Mar 11, 2020 | Clare Chiappetta
How to Encourage Your Employees to Earn Certifications
Continuous education has never been more critical. Filling skills gaps is one of HR’s top priorities for 2020, and learning is key. For HR practitioners themselves, this often translates to a push towards certification. Getting your team certified provides a comprehensive foundation for skills development — and gives you a great opportunity to model what that looks like for the rest of your workforce.
Individual professional development underscores practice, so it deserves a top spot in your team members’ day-to-day lives. But it can sometimes be a struggle to prioritize it with all of the other demands that your people are juggling. Here are three ways you can encourage them to make that investment.
Draw Connections to Performance
Certification demonstrates HR knowledge, so employees have to learn to earn the credential. Help your employees see how that knowledge supports comprehensive HR practice and boosts their daily performance. “Being certified brings confidence and sureness to your day-to-day role,” says Ruth Hartgen, director of HR at HRCI. “You have to recertify every three years, so your knowledge never stagnates.”
Collaborate with your employees to select the right certification that supports their career goals and personal growth. “Show how certification helps them progress within the organization,” Hartgen suggests. Employees who have recently certified are a great source of encouragement. Have them share how certification has enhanced their daily performance, enriched their practice and helped them achieve their goals.
Provide Meaningful Financial Support
Often, employees want to obtain a certification, but don’t have the financial resources they need to move forward on their own. Financial support is critical to a culture of learning and employee development. “As an organization, you can ensure employee buy-in by financially supporting their professional development,” Hartgen says. “Setting aside money in the annual budget and understanding employee’s career goals in advance is key.”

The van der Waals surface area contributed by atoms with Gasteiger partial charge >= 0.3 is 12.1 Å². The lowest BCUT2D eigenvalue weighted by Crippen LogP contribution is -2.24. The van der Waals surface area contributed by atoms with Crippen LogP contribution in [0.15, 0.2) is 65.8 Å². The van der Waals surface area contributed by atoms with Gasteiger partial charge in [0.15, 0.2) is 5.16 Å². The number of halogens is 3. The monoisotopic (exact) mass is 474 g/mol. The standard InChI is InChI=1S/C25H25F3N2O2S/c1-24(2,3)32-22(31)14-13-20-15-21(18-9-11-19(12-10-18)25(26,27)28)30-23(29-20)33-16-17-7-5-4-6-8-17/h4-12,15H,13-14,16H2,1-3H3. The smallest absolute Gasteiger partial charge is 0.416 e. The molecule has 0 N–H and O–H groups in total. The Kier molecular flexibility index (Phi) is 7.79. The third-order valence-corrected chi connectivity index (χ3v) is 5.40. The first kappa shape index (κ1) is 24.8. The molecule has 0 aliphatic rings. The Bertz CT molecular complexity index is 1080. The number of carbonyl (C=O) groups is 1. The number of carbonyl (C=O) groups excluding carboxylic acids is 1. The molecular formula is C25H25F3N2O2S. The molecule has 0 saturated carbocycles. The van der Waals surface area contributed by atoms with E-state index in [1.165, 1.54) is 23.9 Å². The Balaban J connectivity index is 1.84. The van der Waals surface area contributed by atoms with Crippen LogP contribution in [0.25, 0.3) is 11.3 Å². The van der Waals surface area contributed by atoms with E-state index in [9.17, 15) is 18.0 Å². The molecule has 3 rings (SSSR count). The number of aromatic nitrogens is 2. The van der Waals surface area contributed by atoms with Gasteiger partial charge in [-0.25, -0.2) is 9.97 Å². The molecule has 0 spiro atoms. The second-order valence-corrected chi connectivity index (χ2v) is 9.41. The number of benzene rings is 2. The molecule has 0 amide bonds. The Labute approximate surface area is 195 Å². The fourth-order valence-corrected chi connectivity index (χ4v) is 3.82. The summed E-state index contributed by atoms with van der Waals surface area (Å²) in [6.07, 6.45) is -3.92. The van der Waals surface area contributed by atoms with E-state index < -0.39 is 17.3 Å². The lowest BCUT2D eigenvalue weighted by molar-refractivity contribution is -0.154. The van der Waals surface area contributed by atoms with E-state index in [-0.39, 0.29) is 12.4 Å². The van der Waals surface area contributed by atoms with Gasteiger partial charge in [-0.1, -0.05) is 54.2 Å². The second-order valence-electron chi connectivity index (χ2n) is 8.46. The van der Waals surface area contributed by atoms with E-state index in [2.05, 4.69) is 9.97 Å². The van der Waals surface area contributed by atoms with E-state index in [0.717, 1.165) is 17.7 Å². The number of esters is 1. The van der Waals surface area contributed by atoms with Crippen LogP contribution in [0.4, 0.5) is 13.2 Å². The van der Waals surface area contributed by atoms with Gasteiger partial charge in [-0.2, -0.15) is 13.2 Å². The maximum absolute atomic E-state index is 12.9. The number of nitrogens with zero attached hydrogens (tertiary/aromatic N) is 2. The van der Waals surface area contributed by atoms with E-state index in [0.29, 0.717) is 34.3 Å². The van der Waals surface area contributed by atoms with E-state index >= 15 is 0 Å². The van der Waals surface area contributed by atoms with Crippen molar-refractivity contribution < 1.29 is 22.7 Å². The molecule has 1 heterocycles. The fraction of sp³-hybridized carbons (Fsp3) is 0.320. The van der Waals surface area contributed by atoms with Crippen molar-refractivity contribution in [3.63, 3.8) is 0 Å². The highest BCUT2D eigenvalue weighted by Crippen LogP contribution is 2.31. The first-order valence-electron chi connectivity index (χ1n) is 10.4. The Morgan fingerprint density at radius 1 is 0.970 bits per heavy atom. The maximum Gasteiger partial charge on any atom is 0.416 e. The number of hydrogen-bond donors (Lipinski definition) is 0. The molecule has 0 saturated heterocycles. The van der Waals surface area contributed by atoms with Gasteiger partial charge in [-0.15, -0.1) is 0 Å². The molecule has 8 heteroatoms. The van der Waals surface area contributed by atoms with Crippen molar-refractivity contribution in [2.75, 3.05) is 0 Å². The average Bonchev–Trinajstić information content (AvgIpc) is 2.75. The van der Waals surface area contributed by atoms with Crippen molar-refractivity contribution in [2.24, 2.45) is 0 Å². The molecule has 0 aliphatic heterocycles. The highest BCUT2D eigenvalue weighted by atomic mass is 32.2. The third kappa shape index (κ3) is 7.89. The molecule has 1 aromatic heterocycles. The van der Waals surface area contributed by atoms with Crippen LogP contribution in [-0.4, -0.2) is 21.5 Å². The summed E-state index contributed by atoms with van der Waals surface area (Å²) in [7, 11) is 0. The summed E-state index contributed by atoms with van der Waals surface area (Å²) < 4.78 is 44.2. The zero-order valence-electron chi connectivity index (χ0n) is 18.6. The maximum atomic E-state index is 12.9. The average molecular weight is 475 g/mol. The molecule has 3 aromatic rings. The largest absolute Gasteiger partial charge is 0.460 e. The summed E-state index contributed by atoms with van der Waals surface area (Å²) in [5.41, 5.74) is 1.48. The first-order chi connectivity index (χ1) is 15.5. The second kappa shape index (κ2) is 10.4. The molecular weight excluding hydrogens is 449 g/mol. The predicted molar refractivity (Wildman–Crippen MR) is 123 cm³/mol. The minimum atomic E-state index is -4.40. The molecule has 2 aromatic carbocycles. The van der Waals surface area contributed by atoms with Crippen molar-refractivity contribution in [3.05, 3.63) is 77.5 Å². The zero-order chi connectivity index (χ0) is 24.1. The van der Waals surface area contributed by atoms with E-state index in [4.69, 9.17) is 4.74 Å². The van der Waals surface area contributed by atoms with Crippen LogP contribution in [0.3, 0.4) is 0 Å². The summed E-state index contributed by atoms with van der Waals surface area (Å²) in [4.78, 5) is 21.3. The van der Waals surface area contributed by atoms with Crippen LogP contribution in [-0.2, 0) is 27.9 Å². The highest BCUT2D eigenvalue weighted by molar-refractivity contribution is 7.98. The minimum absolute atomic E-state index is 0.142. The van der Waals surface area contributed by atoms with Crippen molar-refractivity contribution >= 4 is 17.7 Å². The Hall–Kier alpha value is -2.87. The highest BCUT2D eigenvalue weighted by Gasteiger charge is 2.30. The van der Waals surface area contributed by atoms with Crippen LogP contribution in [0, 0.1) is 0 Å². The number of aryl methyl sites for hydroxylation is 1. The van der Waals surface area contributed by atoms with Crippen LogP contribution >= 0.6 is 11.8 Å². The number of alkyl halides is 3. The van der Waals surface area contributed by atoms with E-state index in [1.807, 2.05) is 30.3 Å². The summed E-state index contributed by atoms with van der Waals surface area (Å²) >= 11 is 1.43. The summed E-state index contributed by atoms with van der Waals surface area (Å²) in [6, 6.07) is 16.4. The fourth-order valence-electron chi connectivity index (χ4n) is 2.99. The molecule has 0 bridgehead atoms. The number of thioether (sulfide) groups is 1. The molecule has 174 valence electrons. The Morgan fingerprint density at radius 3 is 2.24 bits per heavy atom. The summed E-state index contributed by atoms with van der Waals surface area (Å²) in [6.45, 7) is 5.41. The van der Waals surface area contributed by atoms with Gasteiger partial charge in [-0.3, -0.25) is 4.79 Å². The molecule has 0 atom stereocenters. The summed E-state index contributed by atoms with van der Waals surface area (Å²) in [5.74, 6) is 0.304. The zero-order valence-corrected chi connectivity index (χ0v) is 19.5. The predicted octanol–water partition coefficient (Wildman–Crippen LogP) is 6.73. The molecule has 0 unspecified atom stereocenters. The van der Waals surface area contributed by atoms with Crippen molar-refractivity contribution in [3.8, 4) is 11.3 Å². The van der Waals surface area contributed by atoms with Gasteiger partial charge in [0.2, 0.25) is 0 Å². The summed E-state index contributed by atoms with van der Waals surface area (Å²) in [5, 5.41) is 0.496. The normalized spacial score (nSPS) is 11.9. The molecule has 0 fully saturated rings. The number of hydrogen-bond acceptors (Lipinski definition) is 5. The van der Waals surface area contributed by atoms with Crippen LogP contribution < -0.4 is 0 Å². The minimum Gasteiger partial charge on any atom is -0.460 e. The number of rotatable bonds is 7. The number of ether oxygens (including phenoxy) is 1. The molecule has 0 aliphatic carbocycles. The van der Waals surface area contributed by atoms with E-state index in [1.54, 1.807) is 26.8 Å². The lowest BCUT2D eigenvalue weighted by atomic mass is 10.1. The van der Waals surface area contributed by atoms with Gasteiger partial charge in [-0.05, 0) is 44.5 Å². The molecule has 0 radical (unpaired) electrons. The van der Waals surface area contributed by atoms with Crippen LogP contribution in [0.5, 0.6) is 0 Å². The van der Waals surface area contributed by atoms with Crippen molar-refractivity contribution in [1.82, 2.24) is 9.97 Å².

Support employees by preparing a list of resources they can turn to for studying and recertification credits. “An employer doesn’t always have to have a very large budget for this,” Hartgen says. “It often comes down to knowing what resources are available.” If multiple employees are certifying at once, encourage them to establish study groups and share their learning and resources.
If it’s in your budget, leverage financial incentives or bonuses to encourage buy-in and help reimburse certification costs.
Recognize People’s Progress
Certification is more than a professional duty -- It’s also a personal achievement. Earning a certification requires devoting personal time and resources to study and committing to a lot of hard work. Give your employees the recognition they deserve as they master the milestones along the way.
“Employees want to be recognized for taking the time and effort to study for and earn important certifications,” Hartgen says. Support their growth by recognizing and rewarding their progress. Get other employees involved. Certification often has a domino effect — when one employee begins the journey, others follow. Peer-to-peer recognition — and healthy competition — can strengthen an employee’s motivation.